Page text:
While the underlying mechanism of different types of TMS delivery is similar, there are different US Food and Drug Administration–approved variations. Deep TMS is a variation wherein an H-coil is utilized to create a synergistic magnetic field that reaches deeper structures in the brain and requires a shorter length of treatment. Although several studies21,40,41 have reported good efficacy of deep TMS, Lonergan et al42 delineated a lower efficacy and higher rate of side effects for deep TMS compared with surface TMS machines. However, in our review all studies21,22,25 that utilized deep TMS reported that deep TMS as an additional treatment to antipsychotic medication improves both negative symptoms and cognitive deficits of schizophrenia.


Our review compared studies with a focus on the use of different modalities of TMS and schizophrenia. The main controversies that we found in our review were related to silent periods following exposure to TMS and auditory hallucination in patients with schizophrenia that are compared and discussed.

Overall, it appears that use of TMS for physiologic assessment or treatment of schizophrenia is beneficial. To establish a robust conclusion and resolve controversies however, further studies are needed. In summary, from the clinical perspective, it is generally believed that deep TMS stimulates a deeper and larger area and therefore takes less time to achieve the same results compared with rTMS. Additionally, TBS appears to achieve results much faster than deep TMS.

In regard to treatment of schizophrenia symptoms, although many controversies exist in use and benefits of rTMS and deep TMS, it appears that use of low-frequency rTMS (1 Hz) and deep TMS benefits patients with schizophrenia by reducing auditory hallucination. Deep TMS (20 Hz) appears to improve both negative symptoms and cognitive deficits of schizophrenia when added as an additional treatment to antipsychotic medication. Furthermore, use of cTBS improves hallucination, which is reported to create similar outcomes as low-frequency (1 Hz) rTMS. iTBS, on the other hand, is used to improve negative symptoms, cognition, and mood in schizophrenia.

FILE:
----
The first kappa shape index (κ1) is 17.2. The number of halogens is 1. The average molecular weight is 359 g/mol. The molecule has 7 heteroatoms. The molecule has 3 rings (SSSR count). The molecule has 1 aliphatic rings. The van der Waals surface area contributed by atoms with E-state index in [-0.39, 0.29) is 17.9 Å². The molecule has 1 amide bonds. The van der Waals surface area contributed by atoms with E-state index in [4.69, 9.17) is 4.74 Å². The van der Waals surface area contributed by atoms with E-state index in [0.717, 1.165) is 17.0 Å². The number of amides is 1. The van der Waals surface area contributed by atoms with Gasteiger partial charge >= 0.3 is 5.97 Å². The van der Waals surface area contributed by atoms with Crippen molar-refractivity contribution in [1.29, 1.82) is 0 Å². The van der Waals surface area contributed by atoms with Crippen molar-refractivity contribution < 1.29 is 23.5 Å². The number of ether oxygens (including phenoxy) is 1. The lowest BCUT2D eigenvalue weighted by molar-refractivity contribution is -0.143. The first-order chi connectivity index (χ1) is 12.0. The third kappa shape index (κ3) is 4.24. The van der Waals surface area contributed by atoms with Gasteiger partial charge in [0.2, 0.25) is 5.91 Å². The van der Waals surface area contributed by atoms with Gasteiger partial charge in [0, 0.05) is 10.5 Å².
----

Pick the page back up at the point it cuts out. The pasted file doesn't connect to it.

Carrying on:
Submitted: September 15, 2021; accepted February 4, 2022.
Published online: August 25, 2022.
Relevant financial relationships: None.
Funding/support: None.
Previous presentations: Partial content presented in poster format at the virtual 21st World Psychiatric Association World Congress of Psychiatry; October 18–21, 2021 and the 4th International Brain Stimulation Conference; December 6–9, 2021; Charleston, South Carolina.

Clinical Points

  • TMS treatment seems promising to address symptoms of schizophrenia, particularly in treatment-resistant patients.
  • Intermittent theta burst TMS and deep TMS potentially provide benefit in the treatment of negative symptoms of schizophrenia.

Volume: 24